Gary S Chapman via Getty Images
monkeybusinessimages via Getty Images
Children who are naturally curious about sexual matters may be inclined to look online. The Internet provides a degree of anonymity, accessibility and affordability that make it particularly powerful as a medium for viewing sexual content. What they are likely to be confronted with is a barrage of information in which informed, educational messages are outnumbered by adult sexual entertainment and pornography.
Michael Gottschalk via Getty Images
Parents model behaviour to their children, and children watch very closely. My dad taught me not to give money on the street, but if someone asked, we should treat them with complete, sincere dignity and take the time to offer them whatever it is they need. It can be inconvenient -- taking a stranger out for lunch and hearing their story, spending an extra 5 minutes buying someone groceries, giving someone our own mittens in the dead of winter, or perhaps giving someone a ride that is out of our way.
olesiabilkei via Getty Images
Let's face it, packing school lunches every day can feel monotonous and uninspired, especially when they keep coming back at the end of the day half-eaten. So what's a parent to do? How can you take school lunches from drab to fab and get your kids to eat, and possibly even enjoy their food?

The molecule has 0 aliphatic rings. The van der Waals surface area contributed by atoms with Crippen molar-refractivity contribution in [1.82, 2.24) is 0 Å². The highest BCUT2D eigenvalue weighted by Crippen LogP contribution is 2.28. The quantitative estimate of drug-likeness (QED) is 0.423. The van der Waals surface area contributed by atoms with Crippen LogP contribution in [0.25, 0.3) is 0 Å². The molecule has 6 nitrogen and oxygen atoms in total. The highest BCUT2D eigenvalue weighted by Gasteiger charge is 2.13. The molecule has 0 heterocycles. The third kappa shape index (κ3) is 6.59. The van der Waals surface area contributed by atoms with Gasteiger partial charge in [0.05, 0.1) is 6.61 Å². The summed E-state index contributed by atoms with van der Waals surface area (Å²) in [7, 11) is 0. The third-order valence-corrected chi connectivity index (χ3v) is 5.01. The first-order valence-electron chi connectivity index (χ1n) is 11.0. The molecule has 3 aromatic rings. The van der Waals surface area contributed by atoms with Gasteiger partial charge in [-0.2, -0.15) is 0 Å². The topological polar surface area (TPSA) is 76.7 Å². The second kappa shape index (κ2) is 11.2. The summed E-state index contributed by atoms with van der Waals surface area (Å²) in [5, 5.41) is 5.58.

Jupiterimages via Getty Images
We adored every sleeping and waking minute of sharing our bed with our mini miracle until all of a sudden -- somewhere between molar two and three and around the bend from the fine line in the sand be...
Stockbyte via Getty Images
Parents need to walk that fine line between allowing their teens to fail and make mistakes, so that they can learn from these experiences, and keeping them from being self-destructive or self-defeating. It's important that teens see that their actions have consequences and learn from their own experiences what works for them and what doesn't work. The parents' role is to make sure that the consequences to their teen aren't so severe that there's no coming back.
JGI/Jamie Grill via Getty Images
I want my seven-year-old to have friends -- at least one, maybe two. But at heart, I'm a realist. He has high-functioning autism. Socially speaking, the odds are stacked against him. Making friends is a concept as foreign and uncomfortable as the wooly sweater knitted by a well-meaning great aunt.
With the official end of summer and start of school, come changes to routines, new schedules, and certain adjustments. This sudden change of pace for families can sometimes leave parents feeling like they are performing a difficult juggling act!
Camping with infants doesn't have to be stressful. In fact, babies are incredibly adaptable. It might take a couple of days for babies to completely adapt to the different sleep environment, but once you have established a routine, they usually sleep extremely well in the tent, especially after a fun day of activities.
Don't feel bad if you'd rather stay inside for board games.
And: your kids grow up in the blink of an eye.
Magical, desirable, but forget about it, it ain't real.
It all comes down to balance. And sometimes a car wash.
The dinner table is a battle zone.